Friday, April 27, 2007

Why Chesiel Matters

(unlettered Bronx Biannual cover, Akashic Books)

In October 2003, during an arty tribute to pioneering hip-hop group Run-DMC at the Eyejammie Gallery in Chelsea, Harlem-based artist Chesiel John stole the spotlight with a mixed media collage entitled "Only One." Though hardly the biggest piece in the show, her work commanded attention with its fiery vision and humor.

Months later, as I walked through her cluttered studio in Long Island City, I had the privilege of entering into an artistic wonderland of her wild styled, poetic images. Scattered throughout the room were bluesy portraits of Nina Simone and Miles Davis, impressionistic images of ghettoized boom boxes and streetlights, as well as countless sketches and cutout source material that served as inspiration for her work.

Coming from the Caribbean island of Trinidad, 30-year-old John has been interested in art since she was a child. "I always was trying to make something out of nothing," she says. Coming to New York City at the age of 14, John was shy about sharing her work with others. Yet, after classmates at Truman High School discovered her secret, John set out to make a difference with her work.

"I did a mural for the Stop the Violence program at school, and later won a medal for best artist. It was then that I started taking myself seriously," she says. The premature death of her mother shortly after arriving in the States also propelled her to move forward with her art.

After developing an extensive portfolio, she was accepted into the prestigious Parsons School of Design, which she completed while holding down two jobs. "Going to art school was weird and exciting, but I learned how to challenge myself and to make every line mean something," she says. On the art circuit since 2000, John's works are owned by Quincy Jones and Asked Bomani, wife of actor Danny Glover.

Considering herself “a disciple of Basquiat," the soft-spoken artist also has a fondness for jazz, calypso and hip hop. "When you read interviews with Jean-Michel or Romere Bearden, writers often talk about them listening to jazz while painting," she recalls. "It is the same for me. Music is very important when it comes to my creations."

In 2004, after going through another difficult time in her personal life, John rented a studio in Long Island City and turned to the roots riddims and wordplay wisdom of Bob Marley as a soulful solace away from the burdens of her own world. "In my mind, Marley told me things I had never heard, showed me things I had never seen and took me places I had never been," she contends.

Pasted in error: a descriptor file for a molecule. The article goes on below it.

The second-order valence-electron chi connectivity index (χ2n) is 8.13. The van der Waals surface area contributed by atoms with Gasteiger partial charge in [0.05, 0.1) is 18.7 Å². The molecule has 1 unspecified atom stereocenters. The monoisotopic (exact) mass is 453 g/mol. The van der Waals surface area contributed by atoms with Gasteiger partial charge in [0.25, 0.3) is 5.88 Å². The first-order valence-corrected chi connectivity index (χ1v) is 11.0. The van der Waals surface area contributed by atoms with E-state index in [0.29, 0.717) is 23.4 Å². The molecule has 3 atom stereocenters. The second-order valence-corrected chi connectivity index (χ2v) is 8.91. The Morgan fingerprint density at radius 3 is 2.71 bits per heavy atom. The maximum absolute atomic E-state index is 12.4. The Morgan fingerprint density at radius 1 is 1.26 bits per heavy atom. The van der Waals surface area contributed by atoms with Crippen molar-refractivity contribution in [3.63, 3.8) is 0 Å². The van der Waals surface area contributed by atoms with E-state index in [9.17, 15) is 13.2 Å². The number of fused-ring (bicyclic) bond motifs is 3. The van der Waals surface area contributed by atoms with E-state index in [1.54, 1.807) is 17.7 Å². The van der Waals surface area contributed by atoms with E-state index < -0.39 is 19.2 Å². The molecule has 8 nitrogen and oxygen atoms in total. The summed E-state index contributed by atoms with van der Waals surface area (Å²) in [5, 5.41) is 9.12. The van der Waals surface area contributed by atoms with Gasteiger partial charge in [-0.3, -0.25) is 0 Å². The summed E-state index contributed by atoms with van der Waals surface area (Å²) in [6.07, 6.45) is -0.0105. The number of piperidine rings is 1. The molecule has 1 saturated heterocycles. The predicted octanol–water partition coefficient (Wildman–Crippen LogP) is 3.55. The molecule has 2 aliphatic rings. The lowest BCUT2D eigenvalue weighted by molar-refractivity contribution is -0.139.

As the music became more dominant in her head, she says the spirit of Marley haunted her dreams. "I was so overcome; I knew I had to commit myself to expressing these visions before they were lost forever." Beginning with the "Concrete Jungle" painting, John created twenty small paintings like a woman possessed.

Three years after completing the Marley series, the young artist continues to explore other artistic forms while still taking gigantic risks. Without shame, Chesiel’s exquisite creations embrace everything from the neo-primitivism of Picasso to the gloomy portraits of Gordon Parks to the scary poetics of Billie Holiday. "It might sound weird, but I felt as though I was chosen to do those pieces," she says. Indeed. There is a growth and maturity in these textured images that was only hinted at in John's earlier work.

Indeed, her more recent works which includes the cover to Bronx Biannual 2 (Akashic Books) and a children’s book about Harlem, John's paintings have become even more startling in terms of her vision. "I've started taking more advantage of found items in my work. Merely walking through the streets of Harlem, I've discovered so many objects to incorporate in the collages."

With the soul of an outsider and the vision of a true auteur, staring at John's work is like walking through a vibrant dream where various lines and patterns flow fluidly and no concept is too wild.

Thursday, April 26, 2007

pass da peas

Getting It Together

i'm messing up already, but i suppose it's part of the blog world
god forbid i should have got it right the first time 'round...

Hello Cruel World

after two years of being lazy, i've decided the time has come for me to join planet blog and throw down with those other black nerds in the land of cyberfunk. though i can't promise to tap-tap every day, i will at least try to be there for you.

first, let me give a shout-out to my main man, guitarist extraordinaire jean-paul bourelly, who i stole the word "blackadelic" from many years ago, when were both starving artists striving in washington heights. do yourself a favor and check out his charged music, especially the 1999 aural attack of "blackadelic-blu," which features homies mark batson and carl bourelly.

anyone who knows me or who has read my writings (more on that later) knows my pop-cult taste is quite varied. one day i'm praising the koren masterwork "old boy" and the next night i'm bopping my head to sammy davis jr., eno or jill scott. in other words, my taste are all over the place. on "blackadelic pop" my plan is touch on subjects that are flowing through my pickled mind. be it the war on hip-hop, an old short story by chester himes or a silent film i peeped on turner classic movies, to paraphase the staple singers, "i'll take you there."